If bullet drop and spin drift affect group size by such a small amount, do velocity variations matter when the group is larger than what is predicted? What if a 25 yard group is 1″ across, or 2″? What if velocity variations affected group size by other mechanisms. How would we know? Simple. See if velocity consistency and group size are statistically correlated. If they are, then they are linked even if we don’t know the details of the mechanisms.
Variables And Consistencies
There are several circumstances where we might try to apply the concept of consistent velocity and accuracy. These include: 1) same bullet, different gunpowders; 2) same gunpowder, different bullets; 3) different bullets, different gunpowders; 4) same bullet, same gunpowder, different charge weights. While these are all scenarios of interest, they have more than one variable that can affect the outcome.
A more straightforward approach is to test consistent velocity and accuracy with the same gunpowder, same bullet and same charge weight. If more consistent velocities produce tighter groups, it should be evident when you compare multiple strings of fire. The strings with the smallest groups should have the smallest deviations in velocity.
I tested this concept with a typical handgun at 25 yards. I call it a typical handgun because it’s not a match-grade ultra-tight-fit gun. It is ammo sensitive, shooting some ammo like a dream, but other ammo like a nightmare. I consider 25 yards an adequate distance for this test, since most all handguns will produce a dispersion of shots at that distance, and this pistol certainly does that.
We’re looking for a positive correlation between group size and the variation in velocity. Evaluating the data consists of performing a Pearson correlation coefficient statistical test comparing group size to the standard deviation of the velocity. If the hypothesis is true that more consistent velocities result in greater accuracy, then smaller groups should be positively correlated with smaller standard deviations in velocity. Standard deviation is a measure that quantifies the variation or dispersion of the velocities in a set of data.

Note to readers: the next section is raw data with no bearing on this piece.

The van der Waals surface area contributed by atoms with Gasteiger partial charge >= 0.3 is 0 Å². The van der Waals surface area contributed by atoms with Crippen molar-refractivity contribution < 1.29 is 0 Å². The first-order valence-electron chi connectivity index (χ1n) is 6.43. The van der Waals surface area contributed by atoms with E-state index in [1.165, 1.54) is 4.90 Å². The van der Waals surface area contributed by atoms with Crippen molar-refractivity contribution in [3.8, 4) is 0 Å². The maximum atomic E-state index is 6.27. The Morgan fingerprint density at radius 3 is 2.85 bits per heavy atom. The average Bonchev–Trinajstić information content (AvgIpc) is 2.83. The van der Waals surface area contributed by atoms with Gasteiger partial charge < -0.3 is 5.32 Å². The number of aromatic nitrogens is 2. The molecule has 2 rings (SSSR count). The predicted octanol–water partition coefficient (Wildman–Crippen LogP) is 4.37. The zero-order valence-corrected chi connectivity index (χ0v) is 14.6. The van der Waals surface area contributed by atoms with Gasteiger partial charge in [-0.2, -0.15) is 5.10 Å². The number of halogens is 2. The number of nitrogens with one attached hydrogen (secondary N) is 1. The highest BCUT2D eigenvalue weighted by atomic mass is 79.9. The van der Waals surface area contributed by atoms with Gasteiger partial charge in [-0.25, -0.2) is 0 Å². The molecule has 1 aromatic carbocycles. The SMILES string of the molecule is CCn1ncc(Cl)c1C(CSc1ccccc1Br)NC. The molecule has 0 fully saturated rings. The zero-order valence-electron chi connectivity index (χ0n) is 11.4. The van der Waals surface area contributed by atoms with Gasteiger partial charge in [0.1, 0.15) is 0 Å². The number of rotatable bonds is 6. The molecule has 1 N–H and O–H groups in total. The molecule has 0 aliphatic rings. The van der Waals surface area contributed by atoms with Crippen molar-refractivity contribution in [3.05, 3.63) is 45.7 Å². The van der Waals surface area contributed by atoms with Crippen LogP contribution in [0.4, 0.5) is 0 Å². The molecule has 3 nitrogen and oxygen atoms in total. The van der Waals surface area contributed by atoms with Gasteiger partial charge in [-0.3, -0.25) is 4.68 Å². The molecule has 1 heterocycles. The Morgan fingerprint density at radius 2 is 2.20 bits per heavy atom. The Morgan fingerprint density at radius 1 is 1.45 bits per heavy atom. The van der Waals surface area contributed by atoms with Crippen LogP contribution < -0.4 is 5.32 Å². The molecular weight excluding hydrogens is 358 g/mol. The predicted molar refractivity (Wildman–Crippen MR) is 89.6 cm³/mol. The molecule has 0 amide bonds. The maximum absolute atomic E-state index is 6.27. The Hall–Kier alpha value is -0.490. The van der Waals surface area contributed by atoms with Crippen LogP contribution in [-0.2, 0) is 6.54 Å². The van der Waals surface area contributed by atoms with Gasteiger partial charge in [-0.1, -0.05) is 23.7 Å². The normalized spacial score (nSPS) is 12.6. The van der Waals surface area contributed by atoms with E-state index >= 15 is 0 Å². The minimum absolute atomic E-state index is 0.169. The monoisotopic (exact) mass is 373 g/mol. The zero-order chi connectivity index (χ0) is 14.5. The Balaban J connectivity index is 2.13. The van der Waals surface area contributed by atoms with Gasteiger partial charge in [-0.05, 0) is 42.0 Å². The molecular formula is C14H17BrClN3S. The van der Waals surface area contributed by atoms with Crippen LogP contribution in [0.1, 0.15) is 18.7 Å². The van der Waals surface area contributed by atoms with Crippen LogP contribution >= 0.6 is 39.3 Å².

We can also use the extreme spread of velocity instead of the standard deviation in the correlation test because they are both measures of the same phenomenon — variation in velocity. Just to be thorough, a correlation test was done with both velocity measurements against group size.
A correlation can be positive or negative. A positive correlation indicates the variation in velocity and group size both go in the same direction — they both increase or both decrease. A negative correlation means they go in opposite directions — as the variation in velocities increases, the group size decreases.
Correlation values range from 1.0 (positive) to -1.0 (negative). The size of the value determines whether the relationship is real or random, and the cutoff value depends on how many measurements are compared (sample size, which in this case is the number of groups (strings of fire)). If the critical value for a statistically significant correlation is 0.50 (hypothetical example), then a correlation value (denoted as “r”) between 0.50 and 1.0 means there is a statistically significant positive correlation between group size and velocity variation. That is, smaller velocity variations are likely responsible for smaller groups. If the correlation value is between -0.50 and -1.0, it means there is a statistically significant negative correlation between group size and velocity variation. That is, that smaller velocity variations are likely responsible for larger groups. A correlation value between -0.49 and 0.49 means there is no statistical relationship between group size and velocity variation, so velocity variation does not have anything to do with group size.
A correlation between two things does not necessarily mean they are causally related. A classic example is that geese fly south, and children return to school, in the fall. They are correlated because they happen at the same time, but one does not cause the other. However, in our case, we are assuming a causal relationship between velocity variance and group size: groups are smaller because the bullets have more consistent velocity.